Inspiration Through Sulk: Yom Hashoah
This year was my 21st Yom Hashoah (Holocaust Remembrance Day), and as far as I can remember it was indistinguishable from its predecessors—especially regarding its climactic memorial ceremony. Whether it’s the HAFTR auditorium, Beth Shalom in Lawrence, or Lamport Auditorium, my experience always seems to be the same; I sit with intense focus, listening to accounts of the unimaginable atrocities committed against my ancestral kin. When I look around the room I notice there are many people who are caught in a similar trance. But it’s fleeting. As soon as the event is over—and the flocks begin to congregate outside—the sullen faces begin to invert; by the next morning it seems as if the event never took place.
I’m not suggesting that organizers have strayed from an effective formula—despite these events’ repetitive nature, and their lack of a visible lasting effect. On that note, I think it would probably be a bad thing if attendees went into a deep depression every time they went to one of these gatherings. I have often wondered, however, why we organize and attend these events every year? Is there something tangible for us to gain by attending? Or rather, is it possible that there is nothing for us to gain at all, and we attend only to mourn; to mourn for those who perished, but left nobody behind to remember them; to mourn over a broken world, which allowed such atrocities to occur?
In my viewpoint, we would err in assuming nothing can be gleaned from such events. For starters, there are better ways of mourning, and fulfilling Kavod Hamet (the Jewish command to honor the dead), than gathering in an auditorium and listening to a panel of speakers—who were amongst the survivors—tell their survivor tales. Furthermore, there are already enough fast days, kinot (dirges), and other traditions lamenting the current standing of the world, which stands in stark contrast to our messianic ideal. Thus, if such an event were simply intended for mourning—either for the world at large, or the individuals who were lost—its existence would be extraneous, or worse, a less than ideal means of accomplishing its own assumed goals.
As a result, I feel that a tangible gain must be the primary goal of these events, and the existence of the classic “education equals prevention” approach serves as proof that others would agree. The approach, in a bid to instill utility on these Yom Hashoah events, proposes that we must continue to educate on the Holocaust, so that the world will know the repercussions of hate, thus preventing such genocide from occurring again. It sounds like a cogent analysis, yet I can’t help but feel it is in some ways limited, and perhaps exaggerated in its idealism. The argument, for example, is a perfect justification for having these events in our lower schools, ensuring that our future generations are as informed as we. It also explains the need for institutions that inform the rest of the world about what happened to our people. Yet the logic fails to explain why these events are relevant for college aged Jews who have already been exposed to countless hours of holocaust related education. Furthermore, I would love to be able say that Holocaust education—in its current iteration—prevents genocide in Africa, but there is an unfortunate truth; it doesn’t.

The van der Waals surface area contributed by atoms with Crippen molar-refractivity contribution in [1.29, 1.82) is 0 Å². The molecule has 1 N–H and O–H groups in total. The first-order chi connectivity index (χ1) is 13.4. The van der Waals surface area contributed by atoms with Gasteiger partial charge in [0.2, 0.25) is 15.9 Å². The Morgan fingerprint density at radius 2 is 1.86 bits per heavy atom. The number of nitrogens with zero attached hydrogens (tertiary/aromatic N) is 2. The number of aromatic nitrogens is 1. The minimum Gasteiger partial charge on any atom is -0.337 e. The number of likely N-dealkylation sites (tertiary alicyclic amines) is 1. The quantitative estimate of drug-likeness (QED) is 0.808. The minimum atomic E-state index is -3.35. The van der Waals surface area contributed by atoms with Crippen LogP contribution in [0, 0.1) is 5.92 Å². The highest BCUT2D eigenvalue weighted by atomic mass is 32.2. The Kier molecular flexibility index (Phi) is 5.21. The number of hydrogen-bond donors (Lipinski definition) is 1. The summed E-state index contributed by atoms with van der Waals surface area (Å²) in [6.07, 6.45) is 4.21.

Perhaps, in a bid to find meaning, the best avenue is to search elsewhere for inspiration. The 9th of Av is probably the closest thing to Yom Hashoah on the Jewish calendar, since unlike the other days that recall suffering, it is not accompanied by a subsequent redemption (ex. Passover, Purim, The Day of Remembrance). The 9th of Av, however, differs from Yom Hashoah in one crucial aspect, namely, that there is a clear message to take away from the day’s narrative. We are spiritually lacking in our exile; we must double our efforts to bring about redemption. What, on the other hand, is a clear message that we can take away from Yom Hashoah?
The answer, I believe, lies in the slogan of the day: Yizkor (You shall remember). We are obligated to remember—not because there is a happy ending, nor because it will inspire us to improve our worship and deeds. We must remember because our world is not idyllic. It does not make us weak or scarred to acknowledge the full scope of evil perpetrated against our people. It makes us strong. We can trek through the darkness, and still recover; still manage to smile, laugh, and be prideful joyous Jews.
With such a view, I feel that an insight to be gained from the Yom Hashoah event becomes apparent. We come together as the proud and stubborn survivors of an attempted genocide, unsure of what can possibly be taken away from such a stain on our history. But we don’t run away from exploring the terrible truth that occurred some 70 years ago. We accept that these horrors occurred, clutch ever tighter onto our identity, and inadvertently gain the greatest insight: Together we can do more than just mourn our losses; we can move forward, stronger, more unified, and more confident in our communal strength than ever before.